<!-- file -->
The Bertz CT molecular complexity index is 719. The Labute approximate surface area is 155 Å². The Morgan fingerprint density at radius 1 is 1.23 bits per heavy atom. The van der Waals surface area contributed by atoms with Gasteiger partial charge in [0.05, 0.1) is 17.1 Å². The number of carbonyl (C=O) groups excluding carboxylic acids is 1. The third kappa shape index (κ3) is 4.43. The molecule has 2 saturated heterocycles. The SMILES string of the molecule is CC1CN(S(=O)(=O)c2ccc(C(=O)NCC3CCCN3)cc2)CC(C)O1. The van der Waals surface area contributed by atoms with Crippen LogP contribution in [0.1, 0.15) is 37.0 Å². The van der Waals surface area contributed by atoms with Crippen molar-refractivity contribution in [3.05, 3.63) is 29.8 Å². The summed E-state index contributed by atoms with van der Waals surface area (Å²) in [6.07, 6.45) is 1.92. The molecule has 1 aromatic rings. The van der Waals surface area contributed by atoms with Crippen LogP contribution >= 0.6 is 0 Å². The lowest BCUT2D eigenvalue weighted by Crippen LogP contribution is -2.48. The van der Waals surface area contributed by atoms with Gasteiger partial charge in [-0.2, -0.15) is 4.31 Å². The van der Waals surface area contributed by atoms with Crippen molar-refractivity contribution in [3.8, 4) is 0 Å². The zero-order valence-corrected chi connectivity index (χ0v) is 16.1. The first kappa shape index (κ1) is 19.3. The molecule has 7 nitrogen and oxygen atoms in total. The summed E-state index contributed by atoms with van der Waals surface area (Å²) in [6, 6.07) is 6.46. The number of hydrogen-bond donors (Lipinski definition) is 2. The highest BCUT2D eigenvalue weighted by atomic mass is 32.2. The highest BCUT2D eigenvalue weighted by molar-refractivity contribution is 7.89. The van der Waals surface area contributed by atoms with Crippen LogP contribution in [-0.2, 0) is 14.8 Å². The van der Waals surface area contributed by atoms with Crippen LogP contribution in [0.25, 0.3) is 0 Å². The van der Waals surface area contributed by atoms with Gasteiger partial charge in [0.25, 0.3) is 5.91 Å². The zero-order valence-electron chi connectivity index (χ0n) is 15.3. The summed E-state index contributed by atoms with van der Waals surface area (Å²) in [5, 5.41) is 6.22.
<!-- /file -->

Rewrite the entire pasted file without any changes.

The Bertz CT molecular complexity index is 719. The Labute approximate surface area is 155 Å². The Morgan fingerprint density at radius 1 is 1.23 bits per heavy atom. The van der Waals surface area contributed by atoms with Gasteiger partial charge in [0.05, 0.1) is 17.1 Å². The number of carbonyl (C=O) groups excluding carboxylic acids is 1. The third kappa shape index (κ3) is 4.43. The molecule has 2 saturated heterocycles. The SMILES string of the molecule is CC1CN(S(=O)(=O)c2ccc(C(=O)NCC3CCCN3)cc2)CC(C)O1. The van der Waals surface area contributed by atoms with Crippen LogP contribution in [0.1, 0.15) is 37.0 Å². The van der Waals surface area contributed by atoms with Crippen molar-refractivity contribution in [3.05, 3.63) is 29.8 Å². The summed E-state index contributed by atoms with van der Waals surface area (Å²) in [6.07, 6.45) is 1.92. The molecule has 1 aromatic rings. The van der Waals surface area contributed by atoms with Crippen LogP contribution >= 0.6 is 0 Å². The lowest BCUT2D eigenvalue weighted by Crippen LogP contribution is -2.48. The van der Waals surface area contributed by atoms with Gasteiger partial charge in [-0.2, -0.15) is 4.31 Å². The van der Waals surface area contributed by atoms with Crippen molar-refractivity contribution in [3.8, 4) is 0 Å². The zero-order valence-corrected chi connectivity index (χ0v) is 16.1. The first kappa shape index (κ1) is 19.3. The molecule has 7 nitrogen and oxygen atoms in total. The summed E-state index contributed by atoms with van der Waals surface area (Å²) in [6, 6.07) is 6.46. The number of hydrogen-bond donors (Lipinski definition) is 2. The highest BCUT2D eigenvalue weighted by atomic mass is 32.2. The highest BCUT2D eigenvalue weighted by molar-refractivity contribution is 7.89. The van der Waals surface area contributed by atoms with Crippen LogP contribution in [-0.2, 0) is 14.8 Å². The van der Waals surface area contributed by atoms with Crippen LogP contribution in [0.25, 0.3) is 0 Å². The van der Waals surface area contributed by atoms with Gasteiger partial charge in [0.25, 0.3) is 5.91 Å². The zero-order valence-electron chi connectivity index (χ0n) is 15.3. The summed E-state index contributed by atoms with van der Waals surface area (Å²) in [5, 5.41) is 6.22.